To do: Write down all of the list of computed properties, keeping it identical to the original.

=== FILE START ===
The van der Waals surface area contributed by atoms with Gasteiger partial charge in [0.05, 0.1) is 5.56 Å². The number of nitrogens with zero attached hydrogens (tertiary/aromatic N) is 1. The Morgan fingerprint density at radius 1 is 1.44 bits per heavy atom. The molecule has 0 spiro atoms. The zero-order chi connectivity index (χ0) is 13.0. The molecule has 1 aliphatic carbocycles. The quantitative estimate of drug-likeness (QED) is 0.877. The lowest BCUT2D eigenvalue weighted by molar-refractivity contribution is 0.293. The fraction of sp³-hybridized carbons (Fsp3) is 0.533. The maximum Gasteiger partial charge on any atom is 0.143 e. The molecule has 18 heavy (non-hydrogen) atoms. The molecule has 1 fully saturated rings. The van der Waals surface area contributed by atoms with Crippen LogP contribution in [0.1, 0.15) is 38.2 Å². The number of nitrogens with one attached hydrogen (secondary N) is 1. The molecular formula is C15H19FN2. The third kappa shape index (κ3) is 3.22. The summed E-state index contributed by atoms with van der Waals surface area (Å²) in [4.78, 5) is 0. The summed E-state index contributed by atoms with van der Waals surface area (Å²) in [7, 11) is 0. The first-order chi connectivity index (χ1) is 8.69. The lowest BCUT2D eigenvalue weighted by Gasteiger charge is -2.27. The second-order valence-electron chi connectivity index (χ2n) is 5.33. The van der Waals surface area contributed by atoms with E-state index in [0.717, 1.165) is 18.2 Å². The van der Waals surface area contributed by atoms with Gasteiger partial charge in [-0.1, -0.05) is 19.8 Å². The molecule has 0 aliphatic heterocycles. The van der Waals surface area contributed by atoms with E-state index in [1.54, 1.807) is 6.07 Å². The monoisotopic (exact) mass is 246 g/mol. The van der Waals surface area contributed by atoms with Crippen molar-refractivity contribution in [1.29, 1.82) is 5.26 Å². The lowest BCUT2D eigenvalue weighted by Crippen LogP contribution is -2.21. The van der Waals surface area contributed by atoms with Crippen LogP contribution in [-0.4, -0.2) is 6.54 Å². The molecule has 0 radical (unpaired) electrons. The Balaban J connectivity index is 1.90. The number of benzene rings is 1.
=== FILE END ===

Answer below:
The van der Waals surface area contributed by atoms with Gasteiger partial charge in [0.05, 0.1) is 5.56 Å². The number of nitrogens with zero attached hydrogens (tertiary/aromatic N) is 1. The Morgan fingerprint density at radius 1 is 1.44 bits per heavy atom. The molecule has 0 spiro atoms. The zero-order chi connectivity index (χ0) is 13.0. The molecule has 1 aliphatic carbocycles. The quantitative estimate of drug-likeness (QED) is 0.877. The lowest BCUT2D eigenvalue weighted by molar-refractivity contribution is 0.293. The fraction of sp³-hybridized carbons (Fsp3) is 0.533. The maximum Gasteiger partial charge on any atom is 0.143 e. The molecule has 18 heavy (non-hydrogen) atoms. The molecule has 1 fully saturated rings. The van der Waals surface area contributed by atoms with Crippen LogP contribution in [0.1, 0.15) is 38.2 Å². The number of nitrogens with one attached hydrogen (secondary N) is 1. The molecular formula is C15H19FN2. The third kappa shape index (κ3) is 3.22. The summed E-state index contributed by atoms with van der Waals surface area (Å²) in [4.78, 5) is 0. The summed E-state index contributed by atoms with van der Waals surface area (Å²) in [7, 11) is 0. The first-order chi connectivity index (χ1) is 8.69. The lowest BCUT2D eigenvalue weighted by Gasteiger charge is -2.27. The second-order valence-electron chi connectivity index (χ2n) is 5.33. The van der Waals surface area contributed by atoms with E-state index in [0.717, 1.165) is 18.2 Å². The van der Waals surface area contributed by atoms with Gasteiger partial charge in [-0.1, -0.05) is 19.8 Å². The molecule has 0 aliphatic heterocycles. The van der Waals surface area contributed by atoms with E-state index in [1.54, 1.807) is 6.07 Å². The monoisotopic (exact) mass is 246 g/mol. The van der Waals surface area contributed by atoms with Crippen molar-refractivity contribution in [1.29, 1.82) is 5.26 Å². The lowest BCUT2D eigenvalue weighted by Crippen LogP contribution is -2.21. The van der Waals surface area contributed by atoms with Crippen LogP contribution in [-0.4, -0.2) is 6.54 Å². The molecule has 0 radical (unpaired) electrons. The Balaban J connectivity index is 1.90. The number of benzene rings is 1.